Like that verse-jumping device that Evelyn uses to tap into her other selves, the internet is its own kind of scrying glass. In the lives of others, so magnified, minute, and measured, we see paths not taken, experiences unlived. But the internet is more than a depressing video feed of other people’s parties. With curiosity and the blessing of anonymity, alt accounts or just the complete lack of norms, the internet is also a place to embrace all kinds of potentialities, to mold yourself beyond your current, physical circumstances — a lesson Evelyn learns as she taps into the skills of her other selves to fight off bad guys with butt plugs and Benihana knife skills.
But those are just the upsides of exploring one’s identity online. All that anonymity can also turn heroes into monsters. Peter Parker learns this in the first four minutes of Spider-Man: No Way Home when he’s framed for murder in a misleading video that gets publicized by a pundit with a huge platform. (Unsurprisingly, he turns out to just be some guy with a ring light and a greenscreen.) Peter is canceled, a fate worse than death because now he and his friends can’t get into college. Though his girlfriend, MJ, says she has no regrets, Peter is “trying to live two different lives,” as his aunt explains it, and he can’t handle it. The disconnect between the real Peter and the guy the internet knows is too taxing.
When the line between public and private is blurred, or outright destroyed, there is a demand to relinquish the private and the public self, to take hold of a personality that can traverse many different spheres while holding up to scrutiny. It’s daunting. Like Evelyn in Everything, there is a deep longing to “return to the way things were.” For Peter that means a time when he had a private self; for Evelyn, the simpler times of her youth. Instead, both characters are splitting at the seams while encountering an onslaught of enemies: vicious foes ruled by foreign motives to our protagonists’ worlds. Isn’t that the nightmare of the internet, that we say private things in a weird semi-public space and are judged by strangers who don’t know our context or intentions?
The multiverse narrative that’s playing out in these films is one that ultimately strives towards wholeness. Though fragmentation has to first be acknowledged and even celebrated, jumping between worlds and selves is not a sustainable state. Peter and Evelyn both find this elusive wholeness, which Everything likens to enlightenment, in not just embracing a range of selfhood but by embracing their enemies. At a moment that makes whole theaters burst into tears, Evelyn’s husband pleads with her. “I know you’re a fighter,” he says, but asks her to relinquish her defensive stance. “The only thing I know is that we have to be kind. Please, be kind, especially when we don’t know what’s going on. ” Both Evelyn and Peter realize that defending themselves and the people they love means treating enemies with empathy. That’s all well and good when watching superheroes and fantastical villains fight on screen, quite another when you’re facing dehumanizing attacks online.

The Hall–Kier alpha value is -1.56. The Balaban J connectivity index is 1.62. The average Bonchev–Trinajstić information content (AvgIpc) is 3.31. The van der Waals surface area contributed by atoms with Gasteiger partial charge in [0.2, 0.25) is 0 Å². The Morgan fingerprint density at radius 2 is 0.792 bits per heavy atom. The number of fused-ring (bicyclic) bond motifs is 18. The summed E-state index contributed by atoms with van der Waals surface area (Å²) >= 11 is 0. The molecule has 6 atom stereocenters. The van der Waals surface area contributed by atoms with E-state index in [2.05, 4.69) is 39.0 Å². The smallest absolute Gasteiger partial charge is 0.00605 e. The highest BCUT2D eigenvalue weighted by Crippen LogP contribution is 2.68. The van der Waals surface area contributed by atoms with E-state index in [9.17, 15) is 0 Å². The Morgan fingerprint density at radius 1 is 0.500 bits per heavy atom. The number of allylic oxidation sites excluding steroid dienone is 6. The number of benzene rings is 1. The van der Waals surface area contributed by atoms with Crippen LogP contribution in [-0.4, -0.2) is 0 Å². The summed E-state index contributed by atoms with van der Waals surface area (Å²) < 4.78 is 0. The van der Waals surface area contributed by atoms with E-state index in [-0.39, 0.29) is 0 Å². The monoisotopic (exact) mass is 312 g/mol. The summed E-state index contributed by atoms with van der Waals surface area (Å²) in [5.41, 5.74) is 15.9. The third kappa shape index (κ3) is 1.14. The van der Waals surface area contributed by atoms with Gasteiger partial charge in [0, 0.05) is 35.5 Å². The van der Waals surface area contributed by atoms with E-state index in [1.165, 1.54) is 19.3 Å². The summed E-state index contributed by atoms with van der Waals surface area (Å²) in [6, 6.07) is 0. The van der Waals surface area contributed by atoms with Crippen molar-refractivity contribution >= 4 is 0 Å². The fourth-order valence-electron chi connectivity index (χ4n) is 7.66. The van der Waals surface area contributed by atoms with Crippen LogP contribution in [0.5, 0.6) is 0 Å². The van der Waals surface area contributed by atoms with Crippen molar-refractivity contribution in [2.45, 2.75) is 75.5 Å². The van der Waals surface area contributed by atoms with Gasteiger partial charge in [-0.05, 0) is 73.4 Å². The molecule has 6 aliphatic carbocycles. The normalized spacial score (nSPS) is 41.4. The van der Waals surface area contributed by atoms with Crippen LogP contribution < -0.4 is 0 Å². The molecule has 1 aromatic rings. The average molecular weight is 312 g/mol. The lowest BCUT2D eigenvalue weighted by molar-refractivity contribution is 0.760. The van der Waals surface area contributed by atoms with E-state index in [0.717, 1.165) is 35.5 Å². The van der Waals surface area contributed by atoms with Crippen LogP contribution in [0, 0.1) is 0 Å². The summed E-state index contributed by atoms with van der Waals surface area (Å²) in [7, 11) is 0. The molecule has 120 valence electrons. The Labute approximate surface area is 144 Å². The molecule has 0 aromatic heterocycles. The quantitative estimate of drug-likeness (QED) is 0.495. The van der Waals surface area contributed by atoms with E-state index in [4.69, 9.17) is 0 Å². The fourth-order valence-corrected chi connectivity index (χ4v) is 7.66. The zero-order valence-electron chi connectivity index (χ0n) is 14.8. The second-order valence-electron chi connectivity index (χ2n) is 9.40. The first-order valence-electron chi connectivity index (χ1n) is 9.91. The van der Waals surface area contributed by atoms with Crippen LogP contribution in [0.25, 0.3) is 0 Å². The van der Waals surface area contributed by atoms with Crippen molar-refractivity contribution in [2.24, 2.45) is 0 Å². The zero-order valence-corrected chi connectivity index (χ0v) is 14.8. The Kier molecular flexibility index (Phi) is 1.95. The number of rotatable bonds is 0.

Evelyn and Peter have powers. Their care for their enemies literally transforms the enemies into other people, people who no longer threaten them. It is disheartening and even patronizing to be told that the reason that ideologues like transphobes, anti-abortion activists, and garden variety trolls haven’t relinquished their agendas is because they haven’t been treated with enough empathy, that people who fear for their rights are just too mean.
To shed one’s defensiveness in real life can be life-threatening, to shed it online is to feel that because you are no longer protecting your identity, you must think it is not worth protecting. To feel safe and empathetic online will require that we take advantage of the internet’s unique characteristics of experimentation, community organizing, access to boundless knowledge, and an abiding compulsion to share, to form new ways of celebrating and supporting our diversity. It is in that spirit that we might be able to take seriously the lesson in the multiverse-as-internet movies. We’re all traveling from different worlds, all aliens to one another, and we might as well say upon meeting: I come in peace.